With the opening of Disneyland Shanghai analysts are once again pounding the table for Disney (NYSE:DIS) stock.
The argument is that in-country tourism is booming across China, Shanghai Disney is a premier destination, and thus results can't be anything but fantastic. Analysts are predicting 50 million visitors over the next year, which could add a minimum of $7.5 billion to revenues, taking the top line to $60 billion all by itself.
Disney revenues have been growing roughly $4 billion/year over the last few years, almost 10%, with operating margins also rising to about 25%. Despite the expenses of building the park, long-term debt has barely budged, and operating cash flow has been averaging $10 billion/year.
Yet the stock has gone nowhere. Since this time last year, it's actually down. The release of the first new "Star Wars" movie sent the shares plummeting, from $120 late in November to less than $90 in February. (Note that the optimistic Nomura price target is still $5/share less than that November high.) I'm certain that just as the Shanghai numbers will be pulling it upward, the death of a child from an alligator attack in Florida will bring out the bears.
The main reason for pessimism is ESPN, which continues to bleed subscribers even while rival networks hike programming costs on live events. The network is relying a lot on news and talk shows to make up for the loss of these events to Fox (NASDAQ:FOX), Turner (NYSE:TWX) and NBC SN (NASDAQ:CMCSA), but that's just making the subscriber losses worse, and the rivals are now stealing talent as well.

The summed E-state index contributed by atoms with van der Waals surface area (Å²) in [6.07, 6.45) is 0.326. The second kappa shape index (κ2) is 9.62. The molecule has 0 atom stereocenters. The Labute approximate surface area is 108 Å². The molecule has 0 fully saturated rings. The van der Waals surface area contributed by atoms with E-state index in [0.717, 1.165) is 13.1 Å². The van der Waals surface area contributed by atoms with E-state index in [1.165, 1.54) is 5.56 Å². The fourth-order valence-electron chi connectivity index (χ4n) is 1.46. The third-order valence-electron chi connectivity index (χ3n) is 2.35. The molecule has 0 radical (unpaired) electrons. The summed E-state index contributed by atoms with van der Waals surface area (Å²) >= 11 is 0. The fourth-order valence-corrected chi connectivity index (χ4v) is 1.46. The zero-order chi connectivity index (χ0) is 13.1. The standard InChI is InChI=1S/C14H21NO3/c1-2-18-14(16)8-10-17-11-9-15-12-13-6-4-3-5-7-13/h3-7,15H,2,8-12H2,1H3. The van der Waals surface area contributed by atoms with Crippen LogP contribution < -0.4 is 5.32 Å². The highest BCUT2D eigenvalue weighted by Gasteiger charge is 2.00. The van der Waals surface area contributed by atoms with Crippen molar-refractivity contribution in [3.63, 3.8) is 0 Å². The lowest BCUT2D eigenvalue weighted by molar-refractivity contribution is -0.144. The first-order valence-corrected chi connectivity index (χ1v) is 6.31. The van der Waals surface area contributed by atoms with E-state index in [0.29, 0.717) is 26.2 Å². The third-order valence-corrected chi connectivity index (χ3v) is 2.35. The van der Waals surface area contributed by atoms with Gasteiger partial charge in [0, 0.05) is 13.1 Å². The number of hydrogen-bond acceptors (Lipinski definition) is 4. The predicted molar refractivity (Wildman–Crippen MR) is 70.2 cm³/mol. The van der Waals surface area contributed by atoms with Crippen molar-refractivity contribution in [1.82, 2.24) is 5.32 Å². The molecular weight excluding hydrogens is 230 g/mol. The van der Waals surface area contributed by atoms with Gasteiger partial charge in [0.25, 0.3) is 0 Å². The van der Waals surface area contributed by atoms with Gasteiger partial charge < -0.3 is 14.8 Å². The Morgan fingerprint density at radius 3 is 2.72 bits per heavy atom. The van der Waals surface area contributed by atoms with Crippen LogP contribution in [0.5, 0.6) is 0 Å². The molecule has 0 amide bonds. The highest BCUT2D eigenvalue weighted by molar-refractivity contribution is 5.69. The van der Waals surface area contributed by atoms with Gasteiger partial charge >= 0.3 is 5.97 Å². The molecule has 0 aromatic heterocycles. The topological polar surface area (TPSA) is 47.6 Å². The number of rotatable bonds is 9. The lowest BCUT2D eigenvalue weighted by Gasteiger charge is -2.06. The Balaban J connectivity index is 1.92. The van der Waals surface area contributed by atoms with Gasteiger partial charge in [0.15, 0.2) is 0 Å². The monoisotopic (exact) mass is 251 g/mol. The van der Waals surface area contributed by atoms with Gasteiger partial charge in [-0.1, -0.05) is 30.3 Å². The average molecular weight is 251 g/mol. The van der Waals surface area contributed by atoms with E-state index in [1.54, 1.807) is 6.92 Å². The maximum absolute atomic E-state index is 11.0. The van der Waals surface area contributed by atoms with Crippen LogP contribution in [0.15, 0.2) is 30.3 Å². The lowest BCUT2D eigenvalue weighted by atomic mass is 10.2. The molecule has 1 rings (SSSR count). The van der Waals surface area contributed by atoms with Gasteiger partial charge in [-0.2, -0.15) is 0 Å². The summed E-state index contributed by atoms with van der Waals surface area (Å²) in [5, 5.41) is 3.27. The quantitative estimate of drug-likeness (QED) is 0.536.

CEO Bob Iger insists there is nothing to worry about. Disney is working to get the channel into the new "skinny bundles" from Dish (NASDAQ:DISH) and Sony (NYSE:SNE) PlayStation Vue, and onto platforms like Google (NASDAQ:GOOG) (NASDAQ:GOOGL) Play. He made a big push for the channel's future at the May "upfronts," where TV networks go each year to win ad commitments for new fall programming.
In fact, the subscriber losses aren't huge, from 98 million to 92 million. The problem is that those rising costs mean skinny profits, and that in past years, ESPN has been seen as the main profit driver for the whole company.
The bottom line is that while the success of various elements in the pile fluctuate - TV, movies, theme parks, cable networks - the whole ship is on an even keel, and moving steadily forward. Disney has a market-matching Price/Earnings multiple of 18, profits rising an average of 10%/year, and the stock has an average annual growth rate over the last 10 years of over 23%. The stock fell 50% during the last market crash, but even if you picked it up near that market's top, in 2008, you have since nearly tripled your money and enjoyed a doubling of the dividend.
In other words, Disney is not nearly as exciting, in either a positive or negative way, as analysts and investors here at Seeking Alpha like to make out. It's a good, steady, earning stock, the kind you can stick in a kid's college fund and feel confident about.
Don't sweat the small stuff on Disney and remember it's all small stuff.
Disclosure: I am/we are long DIS, GOOGL, CMCSA.
I wrote this article myself, and it expresses my own opinions. I am not receiving compensation for it (other than from Seeking Alpha). I have no business relationship with any company whose stock is mentioned in this article.